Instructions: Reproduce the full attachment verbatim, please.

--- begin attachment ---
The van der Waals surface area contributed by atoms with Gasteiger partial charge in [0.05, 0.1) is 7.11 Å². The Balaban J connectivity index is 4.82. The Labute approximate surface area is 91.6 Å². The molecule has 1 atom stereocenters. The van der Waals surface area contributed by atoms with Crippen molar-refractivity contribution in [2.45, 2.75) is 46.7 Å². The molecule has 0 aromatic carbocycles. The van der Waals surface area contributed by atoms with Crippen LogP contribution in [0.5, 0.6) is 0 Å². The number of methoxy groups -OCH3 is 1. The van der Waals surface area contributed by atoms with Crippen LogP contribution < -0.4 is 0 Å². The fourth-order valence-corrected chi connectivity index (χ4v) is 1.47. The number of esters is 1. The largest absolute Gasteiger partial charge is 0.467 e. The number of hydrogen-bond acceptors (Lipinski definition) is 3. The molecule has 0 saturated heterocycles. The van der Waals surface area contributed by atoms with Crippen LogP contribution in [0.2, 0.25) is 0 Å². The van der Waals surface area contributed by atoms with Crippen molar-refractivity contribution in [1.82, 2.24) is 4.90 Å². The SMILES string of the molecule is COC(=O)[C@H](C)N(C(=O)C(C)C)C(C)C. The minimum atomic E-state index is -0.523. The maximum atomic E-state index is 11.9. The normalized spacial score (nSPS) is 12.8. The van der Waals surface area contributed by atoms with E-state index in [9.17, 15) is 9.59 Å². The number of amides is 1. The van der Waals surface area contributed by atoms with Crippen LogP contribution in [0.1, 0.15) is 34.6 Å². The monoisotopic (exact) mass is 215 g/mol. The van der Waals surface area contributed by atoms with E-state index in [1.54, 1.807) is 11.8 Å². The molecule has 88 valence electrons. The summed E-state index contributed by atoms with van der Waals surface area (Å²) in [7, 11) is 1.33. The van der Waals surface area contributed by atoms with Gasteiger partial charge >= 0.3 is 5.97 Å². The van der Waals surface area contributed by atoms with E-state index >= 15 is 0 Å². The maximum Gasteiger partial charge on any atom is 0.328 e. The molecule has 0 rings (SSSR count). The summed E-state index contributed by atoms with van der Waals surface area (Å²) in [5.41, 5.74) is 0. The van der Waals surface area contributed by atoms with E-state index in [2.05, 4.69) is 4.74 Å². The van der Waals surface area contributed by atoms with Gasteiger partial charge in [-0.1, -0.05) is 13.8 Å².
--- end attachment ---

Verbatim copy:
The van der Waals surface area contributed by atoms with Gasteiger partial charge in [0.05, 0.1) is 7.11 Å². The Balaban J connectivity index is 4.82. The Labute approximate surface area is 91.6 Å². The molecule has 1 atom stereocenters. The van der Waals surface area contributed by atoms with Crippen molar-refractivity contribution in [2.45, 2.75) is 46.7 Å². The molecule has 0 aromatic carbocycles. The van der Waals surface area contributed by atoms with Crippen LogP contribution in [0.5, 0.6) is 0 Å². The number of methoxy groups -OCH3 is 1. The van der Waals surface area contributed by atoms with Crippen LogP contribution < -0.4 is 0 Å². The fourth-order valence-corrected chi connectivity index (χ4v) is 1.47. The number of esters is 1. The largest absolute Gasteiger partial charge is 0.467 e. The number of hydrogen-bond acceptors (Lipinski definition) is 3. The molecule has 0 saturated heterocycles. The van der Waals surface area contributed by atoms with Crippen LogP contribution in [0.2, 0.25) is 0 Å². The van der Waals surface area contributed by atoms with Crippen molar-refractivity contribution in [1.82, 2.24) is 4.90 Å². The SMILES string of the molecule is COC(=O)[C@H](C)N(C(=O)C(C)C)C(C)C. The minimum atomic E-state index is -0.523. The maximum atomic E-state index is 11.9. The normalized spacial score (nSPS) is 12.8. The van der Waals surface area contributed by atoms with E-state index in [9.17, 15) is 9.59 Å². The number of amides is 1. The van der Waals surface area contributed by atoms with Crippen LogP contribution in [0.1, 0.15) is 34.6 Å². The monoisotopic (exact) mass is 215 g/mol. The van der Waals surface area contributed by atoms with E-state index in [1.54, 1.807) is 11.8 Å². The molecule has 88 valence electrons. The summed E-state index contributed by atoms with van der Waals surface area (Å²) in [7, 11) is 1.33. The van der Waals surface area contributed by atoms with Gasteiger partial charge >= 0.3 is 5.97 Å². The van der Waals surface area contributed by atoms with E-state index >= 15 is 0 Å². The maximum Gasteiger partial charge on any atom is 0.328 e. The molecule has 0 rings (SSSR count). The summed E-state index contributed by atoms with van der Waals surface area (Å²) in [5.41, 5.74) is 0. The van der Waals surface area contributed by atoms with E-state index in [2.05, 4.69) is 4.74 Å². The van der Waals surface area contributed by atoms with Gasteiger partial charge in [-0.1, -0.05) is 13.8 Å².